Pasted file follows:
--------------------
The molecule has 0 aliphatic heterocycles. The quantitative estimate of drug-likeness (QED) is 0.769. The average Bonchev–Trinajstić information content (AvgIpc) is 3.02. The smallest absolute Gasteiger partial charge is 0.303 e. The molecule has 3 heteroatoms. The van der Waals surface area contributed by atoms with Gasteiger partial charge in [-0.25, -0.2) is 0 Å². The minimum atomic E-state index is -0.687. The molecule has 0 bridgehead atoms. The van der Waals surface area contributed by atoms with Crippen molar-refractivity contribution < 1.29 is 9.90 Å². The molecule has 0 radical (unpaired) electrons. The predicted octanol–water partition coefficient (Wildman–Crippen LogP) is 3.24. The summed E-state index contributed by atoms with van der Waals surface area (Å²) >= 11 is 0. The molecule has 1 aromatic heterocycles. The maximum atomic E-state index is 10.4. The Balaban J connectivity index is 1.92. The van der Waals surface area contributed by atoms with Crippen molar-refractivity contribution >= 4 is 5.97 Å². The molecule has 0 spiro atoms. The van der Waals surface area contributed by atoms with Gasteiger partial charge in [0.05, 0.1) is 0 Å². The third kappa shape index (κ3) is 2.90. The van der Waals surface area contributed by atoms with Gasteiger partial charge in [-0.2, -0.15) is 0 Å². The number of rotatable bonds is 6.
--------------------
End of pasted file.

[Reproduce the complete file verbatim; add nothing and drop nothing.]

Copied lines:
The molecule has 0 aliphatic heterocycles. The quantitative estimate of drug-likeness (QED) is 0.769. The average Bonchev–Trinajstić information content (AvgIpc) is 3.02. The smallest absolute Gasteiger partial charge is 0.303 e. The molecule has 3 heteroatoms. The van der Waals surface area contributed by atoms with Gasteiger partial charge in [-0.25, -0.2) is 0 Å². The minimum atomic E-state index is -0.687. The molecule has 0 bridgehead atoms. The van der Waals surface area contributed by atoms with Crippen molar-refractivity contribution < 1.29 is 9.90 Å². The molecule has 0 radical (unpaired) electrons. The predicted octanol–water partition coefficient (Wildman–Crippen LogP) is 3.24. The summed E-state index contributed by atoms with van der Waals surface area (Å²) >= 11 is 0. The molecule has 1 aromatic heterocycles. The maximum atomic E-state index is 10.4. The Balaban J connectivity index is 1.92. The van der Waals surface area contributed by atoms with Crippen molar-refractivity contribution >= 4 is 5.97 Å². The molecule has 0 spiro atoms. The van der Waals surface area contributed by atoms with Gasteiger partial charge in [0.05, 0.1) is 0 Å². The third kappa shape index (κ3) is 2.90. The van der Waals surface area contributed by atoms with Gasteiger partial charge in [-0.2, -0.15) is 0 Å². The number of rotatable bonds is 6.